where substitutes into the corresponding leaf nodes of macro . For example, the rule for the macro in Figure 0(b) is

3.3 Decomposed macro rules

Defining a unique rule for each macro is computationally suboptimal since the common structures shared among macros are not being exploited. For example, while and belong to different macros, the partial logical form is shared, and we wish to avoid generating and featurizing it more than once.

In order to reuse such shared parts, we decompose macros into sub-macros and define rules based on them. A subgraph of is a sub-macro if (1) contains at least one non-leaf node; and (2) connects to the rest of the macro only through one node (the root of ). A macro is called atomic if the only sub-macro of is itself.

Given a non-atomic macro , we can find an atomic sub-macro of . For example, from Figure 0(b), we first find sub-macro . We detach from and define a macro rule:


where are categories of the leaf nodes of , and substitutes into the sub-macro . The category is computed by serializing as a string; this way, if the sub-macro appears in a different macro, the category name will be shared. Next, we substitute the subgraph in by a placeholder node with name . The procedure is repeated on the new graph until the remaining macro is atomic. Finally, we define a single rule for the atomic macro. The macro grammar uses the decomposed macro rules in replacement of Rule (7).

For example, the macro in Figure 0(b) is decomposed into three macro rules:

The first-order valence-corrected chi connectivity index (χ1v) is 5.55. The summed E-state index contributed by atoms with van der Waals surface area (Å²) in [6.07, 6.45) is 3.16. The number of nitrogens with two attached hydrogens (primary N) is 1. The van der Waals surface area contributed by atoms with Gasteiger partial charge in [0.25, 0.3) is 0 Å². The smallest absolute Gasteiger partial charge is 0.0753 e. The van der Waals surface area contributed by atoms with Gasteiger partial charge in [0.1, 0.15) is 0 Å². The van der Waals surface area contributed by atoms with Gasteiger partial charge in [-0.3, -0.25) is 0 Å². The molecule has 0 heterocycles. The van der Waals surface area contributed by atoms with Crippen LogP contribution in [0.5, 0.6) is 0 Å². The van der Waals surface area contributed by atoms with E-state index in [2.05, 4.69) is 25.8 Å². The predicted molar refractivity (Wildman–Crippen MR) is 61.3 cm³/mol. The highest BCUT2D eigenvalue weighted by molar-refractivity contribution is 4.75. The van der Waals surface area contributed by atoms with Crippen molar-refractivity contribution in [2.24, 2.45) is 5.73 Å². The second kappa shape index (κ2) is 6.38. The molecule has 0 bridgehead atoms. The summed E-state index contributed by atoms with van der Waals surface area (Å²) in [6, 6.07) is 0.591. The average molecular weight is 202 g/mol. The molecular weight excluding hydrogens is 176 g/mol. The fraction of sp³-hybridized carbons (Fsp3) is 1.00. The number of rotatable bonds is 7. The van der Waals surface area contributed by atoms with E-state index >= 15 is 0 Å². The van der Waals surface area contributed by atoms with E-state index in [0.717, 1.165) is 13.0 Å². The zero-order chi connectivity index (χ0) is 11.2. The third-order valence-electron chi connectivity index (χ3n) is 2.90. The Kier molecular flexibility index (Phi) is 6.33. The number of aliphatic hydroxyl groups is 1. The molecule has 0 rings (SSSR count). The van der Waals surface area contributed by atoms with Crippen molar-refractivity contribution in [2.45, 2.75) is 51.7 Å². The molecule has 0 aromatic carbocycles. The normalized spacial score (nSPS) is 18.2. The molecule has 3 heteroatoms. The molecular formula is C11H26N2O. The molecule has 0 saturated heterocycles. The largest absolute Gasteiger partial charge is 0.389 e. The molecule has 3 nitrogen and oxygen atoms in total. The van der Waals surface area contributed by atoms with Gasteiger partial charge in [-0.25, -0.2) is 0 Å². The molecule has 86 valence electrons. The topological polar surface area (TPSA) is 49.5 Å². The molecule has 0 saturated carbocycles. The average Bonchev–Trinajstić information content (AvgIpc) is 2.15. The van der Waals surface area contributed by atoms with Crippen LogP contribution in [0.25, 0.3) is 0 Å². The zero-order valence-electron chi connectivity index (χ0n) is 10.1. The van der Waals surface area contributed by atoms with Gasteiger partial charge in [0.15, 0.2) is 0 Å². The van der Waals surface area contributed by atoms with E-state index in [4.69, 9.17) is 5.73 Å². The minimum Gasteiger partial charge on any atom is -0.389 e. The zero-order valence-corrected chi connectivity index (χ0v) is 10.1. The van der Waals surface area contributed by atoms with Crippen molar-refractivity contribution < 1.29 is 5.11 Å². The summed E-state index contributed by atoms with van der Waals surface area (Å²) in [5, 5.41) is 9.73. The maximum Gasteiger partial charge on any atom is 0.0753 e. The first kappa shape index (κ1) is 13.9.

These correspond to the three atomic sub-macros , and in Figure 0(c). The first and the second macro rules can be reused by other macros.

Having defined macro rules, we now describe how Algorithm 1 uses and updates the macro grammar when processing each training example.

3.4 Triggering macro rules

Throughout training, we keep track of a set of training utterances that have been associated with a consistent logical form. (The set is updated by Step 1 of Algorithm 1.) Then, given a training utterance , we compute its -nearest neighbor utterances in , and select all macro rules that were extracted from their associated logical forms. These macro rules are used to parse utterance .

We use token-level Levenshtein distance as the distance metric for computing nearest neighbors. More precisely, every utterance is written as a sequence of lemmatized tokens . After removing all determiners and infrequent nouns that appear in less than 2% of the training utterances, the distance between two utterances and is defined as the Levenshtein distance between the two sequences. When computing the distance, we treat each word token as an atomic element. For example, the distance between “highest score” and “best score” is 1. Despite its simplicity, the Levenshtein distance does a good job in capturing the structural similarity between utterances. Table 2 shows that nearest neighbor utterances often map to consistent logical forms with the same macro.